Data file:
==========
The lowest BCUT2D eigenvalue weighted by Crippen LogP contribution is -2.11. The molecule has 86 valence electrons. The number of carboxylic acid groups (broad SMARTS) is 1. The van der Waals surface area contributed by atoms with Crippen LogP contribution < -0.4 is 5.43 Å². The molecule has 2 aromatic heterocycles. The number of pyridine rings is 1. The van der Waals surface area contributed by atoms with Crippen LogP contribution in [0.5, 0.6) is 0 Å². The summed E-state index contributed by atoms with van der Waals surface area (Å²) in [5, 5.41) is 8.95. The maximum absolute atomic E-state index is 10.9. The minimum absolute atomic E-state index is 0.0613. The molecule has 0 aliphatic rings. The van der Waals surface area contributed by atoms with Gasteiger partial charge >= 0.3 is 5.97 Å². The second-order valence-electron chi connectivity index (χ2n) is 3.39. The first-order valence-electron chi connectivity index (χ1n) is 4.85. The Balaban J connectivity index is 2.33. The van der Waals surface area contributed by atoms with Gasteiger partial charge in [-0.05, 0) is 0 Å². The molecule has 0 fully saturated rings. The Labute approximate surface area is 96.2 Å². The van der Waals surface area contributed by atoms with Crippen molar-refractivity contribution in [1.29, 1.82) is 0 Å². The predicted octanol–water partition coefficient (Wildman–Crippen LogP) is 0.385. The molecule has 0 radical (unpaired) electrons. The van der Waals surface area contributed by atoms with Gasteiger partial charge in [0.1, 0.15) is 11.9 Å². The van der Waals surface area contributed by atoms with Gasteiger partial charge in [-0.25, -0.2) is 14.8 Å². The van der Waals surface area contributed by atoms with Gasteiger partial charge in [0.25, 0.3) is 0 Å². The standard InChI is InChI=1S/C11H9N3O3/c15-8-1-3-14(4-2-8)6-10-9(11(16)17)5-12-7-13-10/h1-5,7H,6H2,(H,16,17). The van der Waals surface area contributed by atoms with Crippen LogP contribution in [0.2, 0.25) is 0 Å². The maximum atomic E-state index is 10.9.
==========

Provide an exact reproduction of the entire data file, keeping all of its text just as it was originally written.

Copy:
The lowest BCUT2D eigenvalue weighted by Crippen LogP contribution is -2.11. The molecule has 86 valence electrons. The number of carboxylic acid groups (broad SMARTS) is 1. The van der Waals surface area contributed by atoms with Crippen LogP contribution < -0.4 is 5.43 Å². The molecule has 2 aromatic heterocycles. The number of pyridine rings is 1. The van der Waals surface area contributed by atoms with Crippen LogP contribution in [0.5, 0.6) is 0 Å². The summed E-state index contributed by atoms with van der Waals surface area (Å²) in [5, 5.41) is 8.95. The maximum absolute atomic E-state index is 10.9. The minimum absolute atomic E-state index is 0.0613. The molecule has 0 aliphatic rings. The van der Waals surface area contributed by atoms with Gasteiger partial charge >= 0.3 is 5.97 Å². The second-order valence-electron chi connectivity index (χ2n) is 3.39. The first-order valence-electron chi connectivity index (χ1n) is 4.85. The Balaban J connectivity index is 2.33. The van der Waals surface area contributed by atoms with Gasteiger partial charge in [-0.05, 0) is 0 Å². The molecule has 0 fully saturated rings. The Labute approximate surface area is 96.2 Å². The van der Waals surface area contributed by atoms with Crippen molar-refractivity contribution in [1.29, 1.82) is 0 Å². The predicted octanol–water partition coefficient (Wildman–Crippen LogP) is 0.385. The molecule has 0 radical (unpaired) electrons. The van der Waals surface area contributed by atoms with Gasteiger partial charge in [0.1, 0.15) is 11.9 Å². The van der Waals surface area contributed by atoms with Gasteiger partial charge in [-0.25, -0.2) is 14.8 Å². The van der Waals surface area contributed by atoms with Gasteiger partial charge in [0.25, 0.3) is 0 Å². The standard InChI is InChI=1S/C11H9N3O3/c15-8-1-3-14(4-2-8)6-10-9(11(16)17)5-12-7-13-10/h1-5,7H,6H2,(H,16,17). The van der Waals surface area contributed by atoms with Crippen LogP contribution in [0.2, 0.25) is 0 Å². The maximum atomic E-state index is 10.9.